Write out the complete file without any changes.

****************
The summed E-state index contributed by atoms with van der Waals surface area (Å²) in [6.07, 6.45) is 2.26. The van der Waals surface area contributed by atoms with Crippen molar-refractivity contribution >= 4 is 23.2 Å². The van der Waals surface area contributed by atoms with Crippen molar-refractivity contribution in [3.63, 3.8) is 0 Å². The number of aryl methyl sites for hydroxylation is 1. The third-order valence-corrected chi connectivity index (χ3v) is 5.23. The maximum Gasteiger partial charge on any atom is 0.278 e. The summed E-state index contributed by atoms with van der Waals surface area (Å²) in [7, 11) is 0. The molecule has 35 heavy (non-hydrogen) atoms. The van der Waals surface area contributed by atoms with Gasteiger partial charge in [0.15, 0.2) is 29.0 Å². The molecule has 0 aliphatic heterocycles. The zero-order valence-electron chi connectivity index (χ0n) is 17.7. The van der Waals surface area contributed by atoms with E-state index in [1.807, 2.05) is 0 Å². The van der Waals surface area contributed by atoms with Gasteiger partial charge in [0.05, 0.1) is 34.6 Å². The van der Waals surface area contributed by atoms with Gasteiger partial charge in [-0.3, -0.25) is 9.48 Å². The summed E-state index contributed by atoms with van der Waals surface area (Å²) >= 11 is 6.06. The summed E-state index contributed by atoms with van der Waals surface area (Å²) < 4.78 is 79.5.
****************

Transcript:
The summed E-state index contributed by atoms with van der Waals surface area (Å²) in [6.07, 6.45) is 2.26. The van der Waals surface area contributed by atoms with Crippen molar-refractivity contribution >= 4 is 23.2 Å². The van der Waals surface area contributed by atoms with Crippen molar-refractivity contribution in [3.63, 3.8) is 0 Å². The number of aryl methyl sites for hydroxylation is 1. The third-order valence-corrected chi connectivity index (χ3v) is 5.23. The maximum Gasteiger partial charge on any atom is 0.278 e. The summed E-state index contributed by atoms with van der Waals surface area (Å²) in [7, 11) is 0. The molecule has 35 heavy (non-hydrogen) atoms. The van der Waals surface area contributed by atoms with Gasteiger partial charge in [0.15, 0.2) is 29.0 Å². The molecule has 0 aliphatic heterocycles. The zero-order valence-electron chi connectivity index (χ0n) is 17.7. The van der Waals surface area contributed by atoms with E-state index in [1.807, 2.05) is 0 Å². The van der Waals surface area contributed by atoms with Gasteiger partial charge in [0.05, 0.1) is 34.6 Å². The van der Waals surface area contributed by atoms with Gasteiger partial charge in [-0.3, -0.25) is 9.48 Å². The summed E-state index contributed by atoms with van der Waals surface area (Å²) >= 11 is 6.06. The summed E-state index contributed by atoms with van der Waals surface area (Å²) < 4.78 is 79.5.